On the precipice of opening their doors for every student, Colonial School District officials said there were new concerns a virtual-only approach may be imminent as COVID-19 cases increase across the state, and the country.
"We really put a lot of effort and energy into bringing back students face-to-face. Phase I, Phase II, Phase III. Phase IV is on the horizon for post-Thanksgiving...on November 30," Superintendent Dr. Jeffrey Menzer said Tuesday, November 10, 2020, detailing when middle school and some high school students were planned to return. "Over the past several weeks, though, we have seen an increase of use of our Colonial COVID protocols, and our colonial COVID teams coordination with DPH regarding quarantine of staff and students."
At the beginning of the school year, hopeful the district was on track to get everyone safely through the door, Menzer said their schools were seeing great success with their online offerings and, most importantly, significant engagement with the equipment they've provided to students.
Since the district closed at the start of the pandemic, Menzer said they've issue 10,931 internet-capable devices to students and families who needed them.
"We've been running the Colonial Virtual Academy since the start of the school year. I think a lot of the fanfare has been in place around bringing students back, face-to-face, but I think it's important to share...some data from our Virtual Academy that has been working very, very well for our families and students," he said. "Right now, our Chromebooks are averaging over 9,000 connections to the internet every day."
He also commended the district's IT managers who manage to keep the whole operation running in the face of a significant increase in the need for digital education.
"Not only is the the hardware and the instruction occurring, but we have an incredible depth of support for both our students and our families," Menzer said. "Our educational tech department has handled over 834 tickets from staff seeking support with these various learning platforms and instructional models. For staff, our IT department handled over 2074 IT tickets for hardware or programming issues...We've responded to over 2,300 IT tickets for parents and students in the community since the beginning of the pandemic. We do provide we provide tech support for our families with Chromebook replacement and repair, updates and maintenance."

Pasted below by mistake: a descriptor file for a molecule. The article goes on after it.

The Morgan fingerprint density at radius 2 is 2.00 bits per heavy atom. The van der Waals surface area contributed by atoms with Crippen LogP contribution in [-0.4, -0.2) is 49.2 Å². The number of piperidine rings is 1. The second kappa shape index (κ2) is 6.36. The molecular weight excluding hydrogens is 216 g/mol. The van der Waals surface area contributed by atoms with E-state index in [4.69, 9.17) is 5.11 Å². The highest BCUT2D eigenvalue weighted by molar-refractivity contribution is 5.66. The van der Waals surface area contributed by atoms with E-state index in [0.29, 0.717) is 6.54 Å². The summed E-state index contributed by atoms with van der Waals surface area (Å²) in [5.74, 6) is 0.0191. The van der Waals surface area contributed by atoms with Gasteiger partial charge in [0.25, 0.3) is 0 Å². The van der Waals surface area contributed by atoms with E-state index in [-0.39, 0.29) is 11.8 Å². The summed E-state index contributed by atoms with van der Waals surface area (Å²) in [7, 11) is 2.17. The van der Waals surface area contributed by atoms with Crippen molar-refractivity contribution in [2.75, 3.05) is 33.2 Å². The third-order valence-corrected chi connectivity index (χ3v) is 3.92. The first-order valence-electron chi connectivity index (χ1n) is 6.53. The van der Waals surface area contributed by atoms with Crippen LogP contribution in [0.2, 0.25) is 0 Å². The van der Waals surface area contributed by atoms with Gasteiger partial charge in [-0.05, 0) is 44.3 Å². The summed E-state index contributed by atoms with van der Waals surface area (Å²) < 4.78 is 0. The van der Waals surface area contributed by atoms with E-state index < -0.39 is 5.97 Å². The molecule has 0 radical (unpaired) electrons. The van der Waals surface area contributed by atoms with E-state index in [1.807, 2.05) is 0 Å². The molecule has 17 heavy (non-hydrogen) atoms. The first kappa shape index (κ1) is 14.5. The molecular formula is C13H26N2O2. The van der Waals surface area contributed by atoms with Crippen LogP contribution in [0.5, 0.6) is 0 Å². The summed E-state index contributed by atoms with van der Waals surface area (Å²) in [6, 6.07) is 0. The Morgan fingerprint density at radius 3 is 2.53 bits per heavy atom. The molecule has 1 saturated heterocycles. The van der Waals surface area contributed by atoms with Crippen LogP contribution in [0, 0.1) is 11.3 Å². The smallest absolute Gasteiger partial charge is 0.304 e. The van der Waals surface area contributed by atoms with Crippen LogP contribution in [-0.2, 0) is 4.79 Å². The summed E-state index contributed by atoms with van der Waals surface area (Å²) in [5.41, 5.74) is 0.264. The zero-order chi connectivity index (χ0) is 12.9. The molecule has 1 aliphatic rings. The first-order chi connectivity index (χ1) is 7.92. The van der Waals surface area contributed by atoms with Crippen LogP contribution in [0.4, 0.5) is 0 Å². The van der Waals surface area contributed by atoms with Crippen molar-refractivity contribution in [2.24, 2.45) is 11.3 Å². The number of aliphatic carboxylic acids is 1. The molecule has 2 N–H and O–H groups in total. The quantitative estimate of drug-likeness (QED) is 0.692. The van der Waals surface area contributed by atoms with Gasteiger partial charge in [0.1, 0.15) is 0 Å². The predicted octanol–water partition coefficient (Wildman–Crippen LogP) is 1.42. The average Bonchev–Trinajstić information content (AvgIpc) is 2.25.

And that support has provided teachers with the opportunity to engage in new and unanticipated ways.
"It's changing the dynamic of how students learn, and how teachers look at education," he said. "One of our pre-K teachers talked about how this is giving them an opportunity to not just engage with the student, but the entire family, around learning for the student."
While providing a reliable infrastructure, and seeing success through their efforts, there is also an electricity among teachers excited to see their students again, seated at their desks and ready to learn. While 60% of the district's families opted for a virtual option, they want to see the return of the students to their buildings.
"Virtual is working in Colonial. We feel confident in our teachers' and our families' ability to adapt to this troubling time," Menzer said, highlighting that Phase III began on November 9th, and the 40% of parents who opted for their child's in-person learning were returning to the classroom."
Colonial will continue to welcome students back as long as the situation remains viable, and the teachers are excited for the opportunity to see their young charges again.
"Staff [are] happy to see students and students happy to be in buildings. Our students, when they all came in, they get a COVID gift bag with a thermometer and a colonial kiddo mask...and frequently asked questions about COVID for parents," he said. "Staff, when they first come in, are excited but anxious. They're nervous. It is a fearful time, you can't deny that. I go back to that same building after the students have been there for a week. And they're like, 'This is the best thing in the world, I love this.'"
That experience is in danger now, as COVID-19 cases begin to tick upwards among a population exhausted with limiting their interpersonal interactions who are becoming more lax in their approach to social distancing and limits on gatherings.
"Although we have been notified of several positive cases among students and staff, the great majority of the quarantines have involved staff and students who are identified by DPH as being close contacts to a positive case," Menzer said. "We expect these conversations to increase in the coming months, given the uptick in COVID predicted by public health experts."
The district will continue to monitor the situation as it develops and adjust as needed. But Menzer urged all of the Colonial family to take COVID-19 seriously so all their good work didn't go to waste
"We're going to continue to urge all families, students, staff, and our parents to continue to follow the DPH and state guidelines around COVID," he said. "Be it mask-wearing, maintaining social distancing, hand-washing, and sanitizing, and then getting tested regularly for COVID, so you know your COVID status. All those things help us; they help you save this community."